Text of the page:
Respecting Adults

Some people are your peers. Others are not. You can have informal relationships with peers. You generally need to follow more formal rules with people who aren’t your peers.

Who are the people who have authority over you?
1. your parents
2. your teachers and principals
3. other adults who work in your school
4. other adults who are in some way responsible for your safety; e.g. baby-sitters, policemen, doctors and nurses, ministers

Who are the other people with whom you need to use more formal rules?
1. grandparents
2. step-parents
3. aunts and uncles
4. friends’ parents
5. adults working in stores, libraries and restaurants
6. most adults, in fact

How do you show respect to all these people?
Here are some behaviours that are sometimes appropriate:
1. Look at them when they are speaking to you.
2. Reply to show that you have heard what they’ve said.
3. Stand up when they come into the room.
4. Hold a door open for them.
5. Offer to carry something for them.
6. Ask them questions and invite them to talk about their memories.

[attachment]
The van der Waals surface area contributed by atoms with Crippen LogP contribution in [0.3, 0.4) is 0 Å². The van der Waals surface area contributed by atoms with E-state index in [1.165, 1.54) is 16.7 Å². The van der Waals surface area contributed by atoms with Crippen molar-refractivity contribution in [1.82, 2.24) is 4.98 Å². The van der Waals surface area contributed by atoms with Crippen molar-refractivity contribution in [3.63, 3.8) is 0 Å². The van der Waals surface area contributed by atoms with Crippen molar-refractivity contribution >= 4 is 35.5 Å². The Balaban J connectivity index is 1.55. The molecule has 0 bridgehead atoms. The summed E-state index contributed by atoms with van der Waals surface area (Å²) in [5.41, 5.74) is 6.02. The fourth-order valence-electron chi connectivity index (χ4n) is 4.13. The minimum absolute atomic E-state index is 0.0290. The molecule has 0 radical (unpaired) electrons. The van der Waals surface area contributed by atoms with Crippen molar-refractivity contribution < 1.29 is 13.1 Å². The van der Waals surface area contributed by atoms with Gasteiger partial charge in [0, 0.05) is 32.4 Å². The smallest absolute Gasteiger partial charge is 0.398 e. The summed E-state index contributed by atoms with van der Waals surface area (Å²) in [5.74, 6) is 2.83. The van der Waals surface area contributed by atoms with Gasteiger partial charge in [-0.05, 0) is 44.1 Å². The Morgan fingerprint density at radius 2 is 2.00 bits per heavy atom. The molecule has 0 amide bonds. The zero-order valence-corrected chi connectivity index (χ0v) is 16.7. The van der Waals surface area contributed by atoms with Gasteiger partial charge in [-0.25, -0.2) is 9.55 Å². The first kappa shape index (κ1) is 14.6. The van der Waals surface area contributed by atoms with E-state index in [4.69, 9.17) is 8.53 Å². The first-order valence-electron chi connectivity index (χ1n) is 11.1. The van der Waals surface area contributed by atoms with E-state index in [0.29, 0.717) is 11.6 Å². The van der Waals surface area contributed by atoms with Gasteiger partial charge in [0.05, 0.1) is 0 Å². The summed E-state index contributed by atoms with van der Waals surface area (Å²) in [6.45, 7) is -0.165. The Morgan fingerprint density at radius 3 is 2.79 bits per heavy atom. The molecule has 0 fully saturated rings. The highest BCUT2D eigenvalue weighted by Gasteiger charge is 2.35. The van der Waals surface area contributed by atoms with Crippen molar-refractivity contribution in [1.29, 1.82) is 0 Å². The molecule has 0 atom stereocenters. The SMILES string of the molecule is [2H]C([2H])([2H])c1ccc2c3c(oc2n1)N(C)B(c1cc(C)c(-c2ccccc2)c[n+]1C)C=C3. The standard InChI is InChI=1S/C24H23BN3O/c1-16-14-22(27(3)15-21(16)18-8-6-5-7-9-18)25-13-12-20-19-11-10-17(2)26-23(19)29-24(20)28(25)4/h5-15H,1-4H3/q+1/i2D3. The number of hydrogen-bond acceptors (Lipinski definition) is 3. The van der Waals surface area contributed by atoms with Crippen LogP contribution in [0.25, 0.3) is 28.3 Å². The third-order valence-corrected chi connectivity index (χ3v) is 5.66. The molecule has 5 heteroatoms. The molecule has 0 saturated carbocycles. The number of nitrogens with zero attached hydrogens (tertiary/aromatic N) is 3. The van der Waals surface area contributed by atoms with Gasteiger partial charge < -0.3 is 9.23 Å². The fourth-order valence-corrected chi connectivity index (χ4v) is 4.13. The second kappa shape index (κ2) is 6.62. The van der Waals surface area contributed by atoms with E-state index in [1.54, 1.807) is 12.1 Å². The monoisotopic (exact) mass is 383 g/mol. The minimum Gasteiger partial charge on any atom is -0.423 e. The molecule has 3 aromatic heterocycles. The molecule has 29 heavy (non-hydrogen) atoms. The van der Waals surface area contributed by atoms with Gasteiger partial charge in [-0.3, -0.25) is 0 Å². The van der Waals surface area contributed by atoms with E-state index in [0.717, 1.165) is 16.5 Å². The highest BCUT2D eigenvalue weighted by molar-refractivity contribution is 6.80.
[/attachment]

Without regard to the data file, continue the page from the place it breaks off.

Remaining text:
7. Let them choose the tv program to watch.
8. Try to do something helpful.
9. Smile and greet them when you see them!!

Sometimes you need to defer to others to show your respect.
For instance, who should go through a doorway first?
Who should be addressed first during introductions?
Here is the order of priority:
1. Oldest woman or highest ranking woman
2. Other women in either age or rank order
3. Oldest man or highest ranking man
4. Other men in either age or rank order
5. Girls
6. Boys

Here is the language to use for introductions:
You: Mom, this is my friend, Katie. Katie, this is my mom.
Mom: Hi, Katie!
Katie: Hello, Mrs. Brown. I’m pleased to meet you.
You: Mr. Roberts, I’d like you to meet my dad. Dad, this is my school principal.
Mr. Roberts: I’m glad you could come in, Mr. Smith.
Mr. Smith: It’s a pleasure to meet you, Mr. Roberts.
You: Ms. Rosen, this is my mom, Ms. White. Mom, Ms. Rosen is our teacher/librarian.
Ms. Rosen: It’s a pleasure to meet you, Ms. White!
Ms. White: It’s nice to be able to stop by, Ms. Rosen.

Body language:
Remember to smile and face the person to whom you’re speaking.
You’ll have to turn your head a lot!
Notice that people say the name of the person to whom they’re introduced.

Activity: in a small group, design a skit that includes an introduction and the proper behaviour for showing respect using the ‘order of priority’.

[This page may be copied for use with students if the following credit is provided: ©2009 Sophie Rosen.]

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